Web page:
7. Helplines: Helpline typically consists of a specific phone number which any individual is able to call to gain access to a range of medical services. These include phone consultations, counseling, service complaints, and information on facilities, drugs, equipment, and/or available mobile health clinics. Helplines are available in many countries though the scope varies a lot. In many countries, the helplines are run by governments and NGOs but now even the private companies and operators are waking up to the potential of helplines.
The mHealth opportunity is huge but it would need close cooperation between mobile operators, handset vendors, hospitals, medical device manufacturers, health insurance companies and the Government authorities. Many operators like Vodafone, O2, Bharti, etc. have already formed health verticals within their organizations to exploit the mHealth opportunity. However, I would caution the operators against treating mHealth as another value added services as this would require a lot of support from doctors and health workers. There needs to an ecosystem that needs to be created for mHealth which would be distinct from the mobile ecosystem. With opportunities like mHealth, I am sure that there is a lot of steam still left in the telecom space and we have only scratched the surface of the opportunities.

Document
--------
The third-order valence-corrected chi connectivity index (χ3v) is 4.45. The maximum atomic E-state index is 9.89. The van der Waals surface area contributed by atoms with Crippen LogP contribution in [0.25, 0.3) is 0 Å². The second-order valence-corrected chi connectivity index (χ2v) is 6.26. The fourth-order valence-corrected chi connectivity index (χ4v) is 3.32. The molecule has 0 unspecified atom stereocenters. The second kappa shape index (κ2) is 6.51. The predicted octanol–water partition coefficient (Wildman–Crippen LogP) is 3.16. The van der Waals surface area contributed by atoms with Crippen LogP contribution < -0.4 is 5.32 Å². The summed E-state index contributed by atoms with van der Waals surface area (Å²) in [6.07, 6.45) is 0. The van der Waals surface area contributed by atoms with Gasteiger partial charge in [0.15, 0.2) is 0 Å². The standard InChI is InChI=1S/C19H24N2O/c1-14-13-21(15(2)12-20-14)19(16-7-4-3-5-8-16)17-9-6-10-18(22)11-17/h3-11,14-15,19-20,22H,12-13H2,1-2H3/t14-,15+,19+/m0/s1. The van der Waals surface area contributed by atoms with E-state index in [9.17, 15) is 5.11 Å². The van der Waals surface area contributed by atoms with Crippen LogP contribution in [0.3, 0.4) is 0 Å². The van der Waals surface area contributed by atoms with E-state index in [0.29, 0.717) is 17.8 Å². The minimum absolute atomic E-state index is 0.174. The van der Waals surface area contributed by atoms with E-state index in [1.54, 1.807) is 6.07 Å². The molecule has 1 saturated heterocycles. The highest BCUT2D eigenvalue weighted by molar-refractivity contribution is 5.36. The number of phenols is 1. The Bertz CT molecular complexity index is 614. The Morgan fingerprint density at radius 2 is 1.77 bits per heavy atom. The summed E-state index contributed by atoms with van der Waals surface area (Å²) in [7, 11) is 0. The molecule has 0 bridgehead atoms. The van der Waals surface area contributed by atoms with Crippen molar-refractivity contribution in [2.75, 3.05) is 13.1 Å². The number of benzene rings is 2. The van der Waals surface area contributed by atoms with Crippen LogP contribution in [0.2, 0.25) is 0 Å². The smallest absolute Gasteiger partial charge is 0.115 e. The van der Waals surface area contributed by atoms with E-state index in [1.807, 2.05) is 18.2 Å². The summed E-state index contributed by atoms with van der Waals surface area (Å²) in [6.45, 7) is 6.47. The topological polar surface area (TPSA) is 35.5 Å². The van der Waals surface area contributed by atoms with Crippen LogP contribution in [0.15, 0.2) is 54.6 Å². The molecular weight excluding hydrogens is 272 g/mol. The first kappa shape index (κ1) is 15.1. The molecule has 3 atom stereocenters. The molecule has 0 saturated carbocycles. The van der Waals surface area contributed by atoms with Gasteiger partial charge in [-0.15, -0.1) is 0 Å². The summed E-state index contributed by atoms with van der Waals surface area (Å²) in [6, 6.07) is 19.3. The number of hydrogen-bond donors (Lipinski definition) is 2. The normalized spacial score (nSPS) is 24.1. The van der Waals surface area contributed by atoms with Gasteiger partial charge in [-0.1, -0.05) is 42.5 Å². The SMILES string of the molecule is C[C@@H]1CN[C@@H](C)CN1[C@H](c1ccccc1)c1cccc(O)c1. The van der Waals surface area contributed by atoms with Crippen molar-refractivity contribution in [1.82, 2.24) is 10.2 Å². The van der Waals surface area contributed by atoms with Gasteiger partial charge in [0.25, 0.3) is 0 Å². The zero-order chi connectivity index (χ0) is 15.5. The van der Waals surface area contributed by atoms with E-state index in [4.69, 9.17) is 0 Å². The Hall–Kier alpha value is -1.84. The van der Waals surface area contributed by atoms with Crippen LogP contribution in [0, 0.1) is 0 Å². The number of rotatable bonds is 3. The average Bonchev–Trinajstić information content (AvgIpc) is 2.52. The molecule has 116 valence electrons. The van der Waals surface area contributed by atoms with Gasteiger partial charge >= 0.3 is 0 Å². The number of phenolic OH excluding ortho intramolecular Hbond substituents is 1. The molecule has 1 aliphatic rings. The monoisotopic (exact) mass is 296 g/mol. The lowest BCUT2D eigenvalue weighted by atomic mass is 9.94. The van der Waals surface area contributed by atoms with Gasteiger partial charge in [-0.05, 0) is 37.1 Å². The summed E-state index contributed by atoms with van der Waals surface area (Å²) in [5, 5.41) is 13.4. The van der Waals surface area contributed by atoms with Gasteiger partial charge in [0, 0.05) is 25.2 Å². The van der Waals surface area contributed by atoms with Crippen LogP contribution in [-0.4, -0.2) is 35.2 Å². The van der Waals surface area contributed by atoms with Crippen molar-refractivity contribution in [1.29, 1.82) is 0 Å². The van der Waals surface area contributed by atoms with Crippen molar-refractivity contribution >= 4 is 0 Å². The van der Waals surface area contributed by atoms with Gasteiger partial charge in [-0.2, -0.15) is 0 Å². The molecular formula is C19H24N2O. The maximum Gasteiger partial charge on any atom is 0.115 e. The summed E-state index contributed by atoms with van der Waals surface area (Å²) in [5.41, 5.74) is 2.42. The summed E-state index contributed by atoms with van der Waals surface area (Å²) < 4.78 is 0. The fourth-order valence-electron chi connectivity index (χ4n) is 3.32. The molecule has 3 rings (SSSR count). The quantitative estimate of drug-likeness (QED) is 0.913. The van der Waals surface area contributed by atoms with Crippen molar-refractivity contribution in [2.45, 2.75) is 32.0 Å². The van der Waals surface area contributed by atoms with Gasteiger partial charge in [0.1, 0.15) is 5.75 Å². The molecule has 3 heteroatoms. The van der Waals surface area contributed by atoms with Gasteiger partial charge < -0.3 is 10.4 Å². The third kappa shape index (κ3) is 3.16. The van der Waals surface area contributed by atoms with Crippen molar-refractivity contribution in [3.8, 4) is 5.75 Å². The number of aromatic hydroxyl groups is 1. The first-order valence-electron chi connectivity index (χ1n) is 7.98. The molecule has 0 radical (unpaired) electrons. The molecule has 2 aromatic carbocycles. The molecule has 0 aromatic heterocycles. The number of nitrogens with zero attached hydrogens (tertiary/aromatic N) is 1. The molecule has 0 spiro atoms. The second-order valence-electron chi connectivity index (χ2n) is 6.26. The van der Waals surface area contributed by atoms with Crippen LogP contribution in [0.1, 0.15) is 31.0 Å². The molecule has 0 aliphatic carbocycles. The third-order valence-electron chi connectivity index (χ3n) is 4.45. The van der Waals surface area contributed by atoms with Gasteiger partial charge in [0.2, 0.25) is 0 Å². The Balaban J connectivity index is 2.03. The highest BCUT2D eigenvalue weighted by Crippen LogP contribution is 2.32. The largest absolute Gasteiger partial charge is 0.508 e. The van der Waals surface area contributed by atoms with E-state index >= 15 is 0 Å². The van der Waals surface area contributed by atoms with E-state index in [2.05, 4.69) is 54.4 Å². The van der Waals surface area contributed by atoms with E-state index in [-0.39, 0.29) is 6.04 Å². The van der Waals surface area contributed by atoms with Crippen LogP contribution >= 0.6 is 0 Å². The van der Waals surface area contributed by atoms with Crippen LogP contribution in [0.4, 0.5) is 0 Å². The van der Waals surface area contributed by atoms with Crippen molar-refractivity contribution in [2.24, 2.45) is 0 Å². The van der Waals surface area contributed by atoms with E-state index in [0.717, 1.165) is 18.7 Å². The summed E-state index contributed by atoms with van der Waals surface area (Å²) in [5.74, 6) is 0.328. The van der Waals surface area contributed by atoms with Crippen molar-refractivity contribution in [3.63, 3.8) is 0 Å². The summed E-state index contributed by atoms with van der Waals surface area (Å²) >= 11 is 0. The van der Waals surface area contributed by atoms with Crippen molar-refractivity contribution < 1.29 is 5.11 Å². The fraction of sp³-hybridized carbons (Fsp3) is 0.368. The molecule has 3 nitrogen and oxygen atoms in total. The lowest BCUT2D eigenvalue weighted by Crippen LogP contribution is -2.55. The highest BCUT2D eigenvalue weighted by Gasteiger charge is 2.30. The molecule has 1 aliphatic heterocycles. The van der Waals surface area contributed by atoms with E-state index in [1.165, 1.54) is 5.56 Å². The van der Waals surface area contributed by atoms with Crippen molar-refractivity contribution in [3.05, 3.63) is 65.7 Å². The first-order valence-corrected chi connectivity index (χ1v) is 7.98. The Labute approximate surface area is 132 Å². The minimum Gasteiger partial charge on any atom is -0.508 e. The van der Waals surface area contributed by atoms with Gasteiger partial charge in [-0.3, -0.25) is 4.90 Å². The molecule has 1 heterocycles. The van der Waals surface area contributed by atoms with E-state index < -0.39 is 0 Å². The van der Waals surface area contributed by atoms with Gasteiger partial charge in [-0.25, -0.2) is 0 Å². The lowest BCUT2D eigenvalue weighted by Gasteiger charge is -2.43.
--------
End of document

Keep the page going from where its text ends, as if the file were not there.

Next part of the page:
Alison Bloch, m-Health Advisor at GSM Association, Talks About m-Health Alliance
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Mohit is a telecom professional with rich experience over 15 years. His expertise is in the area of strategy and planning and his work experience includes stints with two of Big 5 consulting organizations, a telecom operator and a handset vendor. Mohit can be reached at firstname.lastname@example.org